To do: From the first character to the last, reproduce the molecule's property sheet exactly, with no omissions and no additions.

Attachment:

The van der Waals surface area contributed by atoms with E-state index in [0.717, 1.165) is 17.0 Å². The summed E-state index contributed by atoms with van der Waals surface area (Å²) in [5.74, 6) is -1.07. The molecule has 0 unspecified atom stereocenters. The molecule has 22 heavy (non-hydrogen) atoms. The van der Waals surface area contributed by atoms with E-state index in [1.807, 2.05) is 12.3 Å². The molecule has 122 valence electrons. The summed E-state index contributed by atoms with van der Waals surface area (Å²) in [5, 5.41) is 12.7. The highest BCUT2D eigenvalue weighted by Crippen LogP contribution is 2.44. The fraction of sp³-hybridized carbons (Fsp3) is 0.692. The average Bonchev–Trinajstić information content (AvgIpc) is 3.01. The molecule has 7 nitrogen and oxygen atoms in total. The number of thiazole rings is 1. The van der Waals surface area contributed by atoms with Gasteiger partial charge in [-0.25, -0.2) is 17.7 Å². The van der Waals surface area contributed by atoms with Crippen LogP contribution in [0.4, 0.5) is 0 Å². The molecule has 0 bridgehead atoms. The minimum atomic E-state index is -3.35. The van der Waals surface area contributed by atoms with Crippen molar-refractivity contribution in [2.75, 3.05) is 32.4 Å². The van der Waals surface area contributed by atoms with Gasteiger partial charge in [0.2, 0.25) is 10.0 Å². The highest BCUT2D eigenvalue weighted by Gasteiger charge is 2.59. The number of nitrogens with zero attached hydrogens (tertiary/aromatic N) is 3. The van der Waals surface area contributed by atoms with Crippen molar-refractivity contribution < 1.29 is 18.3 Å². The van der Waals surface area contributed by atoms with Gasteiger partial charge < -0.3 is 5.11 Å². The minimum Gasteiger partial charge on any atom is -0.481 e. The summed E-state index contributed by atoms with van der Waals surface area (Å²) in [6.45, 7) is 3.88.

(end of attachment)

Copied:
The van der Waals surface area contributed by atoms with E-state index in [0.717, 1.165) is 17.0 Å². The summed E-state index contributed by atoms with van der Waals surface area (Å²) in [5.74, 6) is -1.07. The molecule has 0 unspecified atom stereocenters. The molecule has 22 heavy (non-hydrogen) atoms. The van der Waals surface area contributed by atoms with E-state index in [1.807, 2.05) is 12.3 Å². The molecule has 122 valence electrons. The summed E-state index contributed by atoms with van der Waals surface area (Å²) in [5, 5.41) is 12.7. The highest BCUT2D eigenvalue weighted by Crippen LogP contribution is 2.44. The fraction of sp³-hybridized carbons (Fsp3) is 0.692. The average Bonchev–Trinajstić information content (AvgIpc) is 3.01. The molecule has 7 nitrogen and oxygen atoms in total. The number of thiazole rings is 1. The van der Waals surface area contributed by atoms with Gasteiger partial charge in [-0.25, -0.2) is 17.7 Å². The van der Waals surface area contributed by atoms with Crippen LogP contribution in [0.4, 0.5) is 0 Å². The molecule has 0 bridgehead atoms. The minimum atomic E-state index is -3.35. The van der Waals surface area contributed by atoms with Crippen molar-refractivity contribution in [2.75, 3.05) is 32.4 Å². The van der Waals surface area contributed by atoms with Gasteiger partial charge in [0.2, 0.25) is 10.0 Å². The highest BCUT2D eigenvalue weighted by Gasteiger charge is 2.59. The number of nitrogens with zero attached hydrogens (tertiary/aromatic N) is 3. The van der Waals surface area contributed by atoms with Crippen molar-refractivity contribution < 1.29 is 18.3 Å². The van der Waals surface area contributed by atoms with Gasteiger partial charge < -0.3 is 5.11 Å². The minimum Gasteiger partial charge on any atom is -0.481 e. The summed E-state index contributed by atoms with van der Waals surface area (Å²) in [6.45, 7) is 3.88.